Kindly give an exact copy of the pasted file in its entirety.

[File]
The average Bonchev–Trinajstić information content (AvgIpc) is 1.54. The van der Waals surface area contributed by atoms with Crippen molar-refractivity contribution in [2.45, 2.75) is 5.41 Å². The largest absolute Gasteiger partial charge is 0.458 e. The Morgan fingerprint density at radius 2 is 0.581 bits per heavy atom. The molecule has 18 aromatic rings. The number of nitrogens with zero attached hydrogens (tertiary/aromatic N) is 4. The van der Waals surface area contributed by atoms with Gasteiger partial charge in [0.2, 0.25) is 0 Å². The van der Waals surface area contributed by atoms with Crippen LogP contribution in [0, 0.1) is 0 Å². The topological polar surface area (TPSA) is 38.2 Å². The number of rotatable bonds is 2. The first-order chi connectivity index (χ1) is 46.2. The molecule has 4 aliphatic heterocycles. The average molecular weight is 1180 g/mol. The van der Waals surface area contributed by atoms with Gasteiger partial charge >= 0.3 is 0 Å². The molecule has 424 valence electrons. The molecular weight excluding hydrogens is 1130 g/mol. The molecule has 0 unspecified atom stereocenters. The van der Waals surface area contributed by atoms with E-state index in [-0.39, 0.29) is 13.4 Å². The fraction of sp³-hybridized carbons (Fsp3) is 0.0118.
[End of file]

The average Bonchev–Trinajstić information content (AvgIpc) is 1.54. The van der Waals surface area contributed by atoms with Crippen molar-refractivity contribution in [2.45, 2.75) is 5.41 Å². The largest absolute Gasteiger partial charge is 0.458 e. The Morgan fingerprint density at radius 2 is 0.581 bits per heavy atom. The molecule has 18 aromatic rings. The number of nitrogens with zero attached hydrogens (tertiary/aromatic N) is 4. The van der Waals surface area contributed by atoms with Gasteiger partial charge in [0.2, 0.25) is 0 Å². The van der Waals surface area contributed by atoms with Crippen LogP contribution in [0, 0.1) is 0 Å². The topological polar surface area (TPSA) is 38.2 Å². The number of rotatable bonds is 2. The first-order chi connectivity index (χ1) is 46.2. The molecule has 4 aliphatic heterocycles. The average molecular weight is 1180 g/mol. The van der Waals surface area contributed by atoms with Gasteiger partial charge >= 0.3 is 0 Å². The molecule has 424 valence electrons. The molecular weight excluding hydrogens is 1130 g/mol. The molecule has 0 unspecified atom stereocenters. The van der Waals surface area contributed by atoms with E-state index in [-0.39, 0.29) is 13.4 Å². The fraction of sp³-hybridized carbons (Fsp3) is 0.0118.